Ligand-recognizing motifs in plant LysM receptors are major determinants of specificity

20 August 2020
We have just published the results of our international collaboration with Aarhus University (DK), University of Cambridge (UK), University of Copenhagen (DK), University of Otago (NZ) in the prestigious journal Science. This work reports for the first time how, legumes (soybean, alfalfa, peas...) have established a beneficial symbiosis with soil bacteria that fix nitrogen, a key nutrient, by a subtle structural evolution of a receptor common to all terrestrial plants. These results open up major prospects for the development of more sustainable agriculture by reducing the use of nitrogen fertilizers.


“Plants evolved lysine motif (LysM) receptors to recognize and parse microbial elicitors and drive intracellular signaling to limit or facilitate microbial colonization. We investigated how chitin and nodulation (Nod) factor receptors of Lotus japonicus initiate differential signaling of immunity or root nodule symbiosis. Two motifs in the LysM1 domains of these receptors determine specific recognition of ligands and discriminate between their in planta functions. These motifs define the ligand-binding site and make up the most structurally divergent regions in cognate Nod factor receptors. An adjacent motif modulates the specificity for Nod factor recognition and determines the selection of compatible rhizobial symbionts in legumes. We also identified how binding specificities in LysM receptors can be altered to facilitate Nod factor recognition and signaling from a chitin receptor, advancing the prospects of engineering rhizobial symbiosis into nonlegumes.”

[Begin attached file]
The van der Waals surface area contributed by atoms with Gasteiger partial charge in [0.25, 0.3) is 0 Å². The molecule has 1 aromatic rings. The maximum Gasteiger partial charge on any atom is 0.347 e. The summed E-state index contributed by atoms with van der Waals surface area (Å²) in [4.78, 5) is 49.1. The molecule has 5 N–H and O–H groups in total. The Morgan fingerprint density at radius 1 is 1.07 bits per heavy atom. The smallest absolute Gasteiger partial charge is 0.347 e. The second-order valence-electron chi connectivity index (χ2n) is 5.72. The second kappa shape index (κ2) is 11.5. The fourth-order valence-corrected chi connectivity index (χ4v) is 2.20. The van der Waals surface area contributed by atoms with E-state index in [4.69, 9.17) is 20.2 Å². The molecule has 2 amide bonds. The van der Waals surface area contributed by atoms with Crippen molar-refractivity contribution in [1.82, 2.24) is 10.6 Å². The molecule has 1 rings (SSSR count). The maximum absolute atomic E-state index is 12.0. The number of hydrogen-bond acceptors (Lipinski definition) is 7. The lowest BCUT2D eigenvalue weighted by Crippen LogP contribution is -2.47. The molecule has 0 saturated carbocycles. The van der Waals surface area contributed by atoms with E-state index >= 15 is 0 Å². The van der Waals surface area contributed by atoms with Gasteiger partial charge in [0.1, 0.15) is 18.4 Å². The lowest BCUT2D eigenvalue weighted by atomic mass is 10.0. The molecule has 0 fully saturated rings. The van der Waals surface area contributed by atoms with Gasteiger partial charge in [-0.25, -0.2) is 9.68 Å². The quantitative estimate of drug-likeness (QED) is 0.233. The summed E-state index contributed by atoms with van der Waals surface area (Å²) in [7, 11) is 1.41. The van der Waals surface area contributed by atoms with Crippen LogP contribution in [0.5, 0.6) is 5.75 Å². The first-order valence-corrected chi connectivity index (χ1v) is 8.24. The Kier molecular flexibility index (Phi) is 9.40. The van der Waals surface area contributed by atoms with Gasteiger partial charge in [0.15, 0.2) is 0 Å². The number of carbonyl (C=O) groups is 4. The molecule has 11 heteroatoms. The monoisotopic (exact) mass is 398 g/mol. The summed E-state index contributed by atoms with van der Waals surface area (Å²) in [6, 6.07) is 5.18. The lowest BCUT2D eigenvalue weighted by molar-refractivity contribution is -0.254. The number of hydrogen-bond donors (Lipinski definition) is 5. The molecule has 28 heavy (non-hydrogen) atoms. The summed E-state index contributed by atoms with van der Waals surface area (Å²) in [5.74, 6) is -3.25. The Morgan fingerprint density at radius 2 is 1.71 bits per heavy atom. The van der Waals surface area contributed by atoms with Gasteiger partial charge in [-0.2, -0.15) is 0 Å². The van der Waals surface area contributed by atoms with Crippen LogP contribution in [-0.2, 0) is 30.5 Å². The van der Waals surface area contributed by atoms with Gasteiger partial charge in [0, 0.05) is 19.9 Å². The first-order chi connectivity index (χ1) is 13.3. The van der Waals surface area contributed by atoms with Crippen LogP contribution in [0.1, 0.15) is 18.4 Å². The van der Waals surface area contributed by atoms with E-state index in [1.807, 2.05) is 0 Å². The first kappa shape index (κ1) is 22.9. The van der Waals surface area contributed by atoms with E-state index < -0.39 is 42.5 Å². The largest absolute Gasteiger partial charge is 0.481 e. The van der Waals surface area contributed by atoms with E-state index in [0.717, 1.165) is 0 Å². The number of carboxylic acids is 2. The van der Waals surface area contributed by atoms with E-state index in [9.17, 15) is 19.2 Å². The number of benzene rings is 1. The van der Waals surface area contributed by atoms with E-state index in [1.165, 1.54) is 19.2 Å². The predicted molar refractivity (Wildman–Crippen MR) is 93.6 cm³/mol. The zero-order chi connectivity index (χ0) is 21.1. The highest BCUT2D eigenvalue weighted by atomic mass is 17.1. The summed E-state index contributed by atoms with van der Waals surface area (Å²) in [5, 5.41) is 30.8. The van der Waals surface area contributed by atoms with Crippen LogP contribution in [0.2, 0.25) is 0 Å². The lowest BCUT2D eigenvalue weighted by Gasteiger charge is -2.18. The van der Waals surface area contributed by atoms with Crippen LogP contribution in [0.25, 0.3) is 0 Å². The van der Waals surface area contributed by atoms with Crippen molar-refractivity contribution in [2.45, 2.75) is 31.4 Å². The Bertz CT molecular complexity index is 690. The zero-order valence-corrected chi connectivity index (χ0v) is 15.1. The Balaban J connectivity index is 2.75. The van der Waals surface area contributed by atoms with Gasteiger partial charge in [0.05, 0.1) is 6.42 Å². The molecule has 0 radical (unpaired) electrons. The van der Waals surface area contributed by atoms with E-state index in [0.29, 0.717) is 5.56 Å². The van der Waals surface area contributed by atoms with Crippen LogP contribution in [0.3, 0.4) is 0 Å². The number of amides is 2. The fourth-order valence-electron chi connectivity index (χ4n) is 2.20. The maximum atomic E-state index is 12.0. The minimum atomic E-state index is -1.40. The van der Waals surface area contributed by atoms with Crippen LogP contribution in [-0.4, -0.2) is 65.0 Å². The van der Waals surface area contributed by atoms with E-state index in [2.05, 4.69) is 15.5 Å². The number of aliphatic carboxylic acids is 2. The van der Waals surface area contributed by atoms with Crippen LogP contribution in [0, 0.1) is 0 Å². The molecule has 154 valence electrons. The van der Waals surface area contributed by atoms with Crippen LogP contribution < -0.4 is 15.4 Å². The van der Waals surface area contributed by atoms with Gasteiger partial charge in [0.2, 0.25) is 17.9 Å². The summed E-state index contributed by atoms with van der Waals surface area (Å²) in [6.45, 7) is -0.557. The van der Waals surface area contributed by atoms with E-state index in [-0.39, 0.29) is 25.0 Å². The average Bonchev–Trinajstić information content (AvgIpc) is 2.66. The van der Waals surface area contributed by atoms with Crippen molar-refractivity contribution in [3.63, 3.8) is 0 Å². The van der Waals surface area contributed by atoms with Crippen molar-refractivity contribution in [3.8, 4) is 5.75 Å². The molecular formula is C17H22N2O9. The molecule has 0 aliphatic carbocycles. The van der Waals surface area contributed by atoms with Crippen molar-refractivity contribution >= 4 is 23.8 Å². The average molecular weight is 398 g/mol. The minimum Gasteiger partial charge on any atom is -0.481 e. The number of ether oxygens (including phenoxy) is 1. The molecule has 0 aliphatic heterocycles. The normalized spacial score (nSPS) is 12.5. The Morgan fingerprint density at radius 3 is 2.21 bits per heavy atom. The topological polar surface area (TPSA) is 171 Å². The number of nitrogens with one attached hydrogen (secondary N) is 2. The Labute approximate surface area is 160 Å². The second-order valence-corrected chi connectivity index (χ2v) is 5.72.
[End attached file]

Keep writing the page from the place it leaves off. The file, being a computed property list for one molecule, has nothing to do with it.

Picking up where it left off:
Our publication is availaible here:

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